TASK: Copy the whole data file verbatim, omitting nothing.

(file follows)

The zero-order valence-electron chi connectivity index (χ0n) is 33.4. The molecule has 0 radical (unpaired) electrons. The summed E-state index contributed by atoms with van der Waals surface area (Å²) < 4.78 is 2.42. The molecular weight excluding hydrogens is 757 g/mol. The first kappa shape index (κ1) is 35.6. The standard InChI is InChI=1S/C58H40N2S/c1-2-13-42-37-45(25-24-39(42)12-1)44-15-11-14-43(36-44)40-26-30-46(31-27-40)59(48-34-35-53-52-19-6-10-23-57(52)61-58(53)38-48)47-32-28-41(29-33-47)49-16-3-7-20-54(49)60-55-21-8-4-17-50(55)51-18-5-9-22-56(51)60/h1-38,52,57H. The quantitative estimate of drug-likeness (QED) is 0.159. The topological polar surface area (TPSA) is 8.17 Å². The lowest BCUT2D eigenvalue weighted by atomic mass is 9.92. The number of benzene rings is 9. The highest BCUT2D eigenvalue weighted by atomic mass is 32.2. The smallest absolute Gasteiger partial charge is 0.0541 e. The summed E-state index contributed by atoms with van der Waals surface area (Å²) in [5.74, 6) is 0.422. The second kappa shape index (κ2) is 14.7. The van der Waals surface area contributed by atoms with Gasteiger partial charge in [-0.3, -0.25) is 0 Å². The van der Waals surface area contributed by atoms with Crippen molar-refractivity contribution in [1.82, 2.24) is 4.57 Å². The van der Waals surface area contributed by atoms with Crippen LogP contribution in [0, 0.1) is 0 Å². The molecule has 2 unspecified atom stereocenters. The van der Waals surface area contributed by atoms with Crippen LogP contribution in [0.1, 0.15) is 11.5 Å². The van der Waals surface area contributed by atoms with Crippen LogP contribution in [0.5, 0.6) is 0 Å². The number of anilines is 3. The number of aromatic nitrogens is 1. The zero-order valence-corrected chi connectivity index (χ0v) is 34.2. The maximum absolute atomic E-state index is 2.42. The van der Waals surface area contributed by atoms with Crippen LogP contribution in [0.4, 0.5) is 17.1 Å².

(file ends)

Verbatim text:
The zero-order valence-electron chi connectivity index (χ0n) is 33.4. The molecule has 0 radical (unpaired) electrons. The summed E-state index contributed by atoms with van der Waals surface area (Å²) < 4.78 is 2.42. The molecular weight excluding hydrogens is 757 g/mol. The first kappa shape index (κ1) is 35.6. The standard InChI is InChI=1S/C58H40N2S/c1-2-13-42-37-45(25-24-39(42)12-1)44-15-11-14-43(36-44)40-26-30-46(31-27-40)59(48-34-35-53-52-19-6-10-23-57(52)61-58(53)38-48)47-32-28-41(29-33-47)49-16-3-7-20-54(49)60-55-21-8-4-17-50(55)51-18-5-9-22-56(51)60/h1-38,52,57H. The quantitative estimate of drug-likeness (QED) is 0.159. The topological polar surface area (TPSA) is 8.17 Å². The lowest BCUT2D eigenvalue weighted by atomic mass is 9.92. The number of benzene rings is 9. The highest BCUT2D eigenvalue weighted by atomic mass is 32.2. The smallest absolute Gasteiger partial charge is 0.0541 e. The summed E-state index contributed by atoms with van der Waals surface area (Å²) in [5.74, 6) is 0.422. The second kappa shape index (κ2) is 14.7. The van der Waals surface area contributed by atoms with Gasteiger partial charge in [-0.3, -0.25) is 0 Å². The van der Waals surface area contributed by atoms with Crippen molar-refractivity contribution in [1.82, 2.24) is 4.57 Å². The van der Waals surface area contributed by atoms with Crippen LogP contribution in [0, 0.1) is 0 Å². The molecule has 2 unspecified atom stereocenters. The van der Waals surface area contributed by atoms with Crippen LogP contribution in [0.1, 0.15) is 11.5 Å². The van der Waals surface area contributed by atoms with Crippen LogP contribution in [0.5, 0.6) is 0 Å². The number of anilines is 3. The number of aromatic nitrogens is 1. The zero-order valence-corrected chi connectivity index (χ0v) is 34.2. The maximum absolute atomic E-state index is 2.42. The van der Waals surface area contributed by atoms with Crippen LogP contribution in [0.4, 0.5) is 17.1 Å².